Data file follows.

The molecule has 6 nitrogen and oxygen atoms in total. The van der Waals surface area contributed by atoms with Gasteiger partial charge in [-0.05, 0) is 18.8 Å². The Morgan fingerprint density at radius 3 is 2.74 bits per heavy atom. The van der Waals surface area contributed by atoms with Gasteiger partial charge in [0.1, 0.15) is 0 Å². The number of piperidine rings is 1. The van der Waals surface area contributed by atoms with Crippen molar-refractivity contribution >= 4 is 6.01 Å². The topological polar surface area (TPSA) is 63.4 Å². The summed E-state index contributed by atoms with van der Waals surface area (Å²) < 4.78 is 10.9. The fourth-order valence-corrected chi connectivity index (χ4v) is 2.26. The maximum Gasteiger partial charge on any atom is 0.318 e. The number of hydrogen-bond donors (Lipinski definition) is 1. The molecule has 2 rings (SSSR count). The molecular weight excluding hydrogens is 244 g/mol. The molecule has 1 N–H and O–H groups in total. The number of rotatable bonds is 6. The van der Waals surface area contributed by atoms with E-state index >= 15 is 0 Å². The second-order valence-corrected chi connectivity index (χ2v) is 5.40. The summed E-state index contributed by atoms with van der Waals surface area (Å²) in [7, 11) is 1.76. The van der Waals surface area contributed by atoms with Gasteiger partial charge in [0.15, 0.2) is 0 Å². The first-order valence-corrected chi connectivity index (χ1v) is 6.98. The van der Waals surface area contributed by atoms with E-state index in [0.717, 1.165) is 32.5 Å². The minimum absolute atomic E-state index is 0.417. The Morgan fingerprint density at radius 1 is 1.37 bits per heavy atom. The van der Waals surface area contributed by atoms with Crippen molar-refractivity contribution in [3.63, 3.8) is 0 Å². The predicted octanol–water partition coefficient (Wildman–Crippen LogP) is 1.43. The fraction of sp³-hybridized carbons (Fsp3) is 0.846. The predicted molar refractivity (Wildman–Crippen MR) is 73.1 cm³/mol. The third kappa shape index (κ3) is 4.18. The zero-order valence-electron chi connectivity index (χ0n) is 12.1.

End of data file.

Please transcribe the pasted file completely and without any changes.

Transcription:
The molecule has 6 nitrogen and oxygen atoms in total. The van der Waals surface area contributed by atoms with Gasteiger partial charge in [-0.05, 0) is 18.8 Å². The Morgan fingerprint density at radius 3 is 2.74 bits per heavy atom. The van der Waals surface area contributed by atoms with Gasteiger partial charge in [0.1, 0.15) is 0 Å². The number of piperidine rings is 1. The van der Waals surface area contributed by atoms with Crippen molar-refractivity contribution >= 4 is 6.01 Å². The topological polar surface area (TPSA) is 63.4 Å². The summed E-state index contributed by atoms with van der Waals surface area (Å²) < 4.78 is 10.9. The fourth-order valence-corrected chi connectivity index (χ4v) is 2.26. The maximum Gasteiger partial charge on any atom is 0.318 e. The number of hydrogen-bond donors (Lipinski definition) is 1. The molecule has 2 rings (SSSR count). The molecular weight excluding hydrogens is 244 g/mol. The molecule has 1 N–H and O–H groups in total. The number of rotatable bonds is 6. The van der Waals surface area contributed by atoms with E-state index >= 15 is 0 Å². The second-order valence-corrected chi connectivity index (χ2v) is 5.40. The summed E-state index contributed by atoms with van der Waals surface area (Å²) in [7, 11) is 1.76. The van der Waals surface area contributed by atoms with Gasteiger partial charge in [0.15, 0.2) is 0 Å². The first-order valence-corrected chi connectivity index (χ1v) is 6.98. The van der Waals surface area contributed by atoms with E-state index in [0.717, 1.165) is 32.5 Å². The minimum absolute atomic E-state index is 0.417. The Morgan fingerprint density at radius 1 is 1.37 bits per heavy atom. The van der Waals surface area contributed by atoms with Crippen molar-refractivity contribution in [3.63, 3.8) is 0 Å². The predicted octanol–water partition coefficient (Wildman–Crippen LogP) is 1.43. The fraction of sp³-hybridized carbons (Fsp3) is 0.846. The predicted molar refractivity (Wildman–Crippen MR) is 73.1 cm³/mol. The third kappa shape index (κ3) is 4.18. The zero-order valence-electron chi connectivity index (χ0n) is 12.1.